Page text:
Wendy’s or McDonald’s?
Yogurt parfait or Frosty?
Eat out or cook at home?
Do I really want that doughnut enough to turn the car around or not?
And for each of these almost-meaningless questions I waffle back and forth, back and forth. The problems are many. I force myself to think through every possible repercussion of every available choice before settling. This can be rather annoying and time consuming for both me and those who are waiting on my selection.
And then there’s the people pleaser in me. I can’t get away from it. Ultimately, I prefer everyone who will be affected by the decision to be satisfied more than I care about getting what I want. Using the eating out example, I will tell you what I want and I will mean it. But I will have subconsciously thought through the financial and taste-bud-appeasing effects of what I say. I like to spend as little money as possible, and I will always choose to spend as little money as possible when someone else is footing the bill. Always. Yes, even if everyone else is spending X amount of money I will look for the cheapest options.
Many times I will say, “Anything but Taco Bell (for example)” rather than saying, “I’d love Wendy’s.” I would rather leave the group with 10 other options besides the one I would least desire than tell everyone what I really want. This is so that if I don’t get what I want most, I won’t be disappointed.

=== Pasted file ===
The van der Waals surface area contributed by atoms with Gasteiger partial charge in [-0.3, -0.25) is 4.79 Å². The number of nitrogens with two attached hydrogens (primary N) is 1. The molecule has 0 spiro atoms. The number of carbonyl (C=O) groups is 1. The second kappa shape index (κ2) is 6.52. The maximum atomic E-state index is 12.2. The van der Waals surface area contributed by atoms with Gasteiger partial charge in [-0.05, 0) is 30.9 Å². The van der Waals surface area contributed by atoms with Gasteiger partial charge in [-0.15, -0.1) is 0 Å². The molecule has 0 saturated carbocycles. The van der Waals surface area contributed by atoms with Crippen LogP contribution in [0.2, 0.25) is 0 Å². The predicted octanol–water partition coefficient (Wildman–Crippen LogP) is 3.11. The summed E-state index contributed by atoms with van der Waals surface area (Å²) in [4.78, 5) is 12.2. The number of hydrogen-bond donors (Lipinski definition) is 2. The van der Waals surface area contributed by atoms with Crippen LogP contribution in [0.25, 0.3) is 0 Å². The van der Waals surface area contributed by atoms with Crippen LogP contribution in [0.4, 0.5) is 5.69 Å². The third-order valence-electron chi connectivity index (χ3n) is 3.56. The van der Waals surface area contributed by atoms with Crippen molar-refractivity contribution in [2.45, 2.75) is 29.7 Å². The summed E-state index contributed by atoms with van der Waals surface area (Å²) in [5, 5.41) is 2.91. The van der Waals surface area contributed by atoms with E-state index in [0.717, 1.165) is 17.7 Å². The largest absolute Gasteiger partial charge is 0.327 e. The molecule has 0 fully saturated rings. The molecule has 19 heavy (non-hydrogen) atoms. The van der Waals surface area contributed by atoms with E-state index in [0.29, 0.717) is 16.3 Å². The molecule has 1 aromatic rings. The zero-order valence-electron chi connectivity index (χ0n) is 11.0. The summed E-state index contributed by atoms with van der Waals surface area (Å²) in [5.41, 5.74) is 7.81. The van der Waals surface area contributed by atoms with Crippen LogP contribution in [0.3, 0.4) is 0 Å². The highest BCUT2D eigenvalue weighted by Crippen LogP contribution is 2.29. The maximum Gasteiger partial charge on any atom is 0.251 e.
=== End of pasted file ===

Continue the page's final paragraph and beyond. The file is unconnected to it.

I take everything personally. Everything. I wish this weren’t true, but it is. If I say, “I really want to go to Wendy’s” then I mean I really want to go to Wendy’s. I’ve put my emotions into it and my heart is on the line. It’s ridiculous that even fast food choices are connected to my feelings, but it’s the truth. Thus, if the group’s majority votes for another option, I feel hurt.
It’s lame, it really is. This is why I would prefer to quickly calculate everyone else’s desires and incorporate them into my own. No one gets hurt. Some might think this is me being dishonest, but it’s as honest as I know to be. Taking the group into consider before offering my opinion is what I do–it IS what I WANT.
In summary, I have learned that yes, I value transparency and total honesty. But I also guard my heart in very extreme ways. I am too darn emotional about too many things–choices that require zero emotion. But that is who I am.
Anyone have experience with this type of emotion–in themselves or others? How do you deal with it?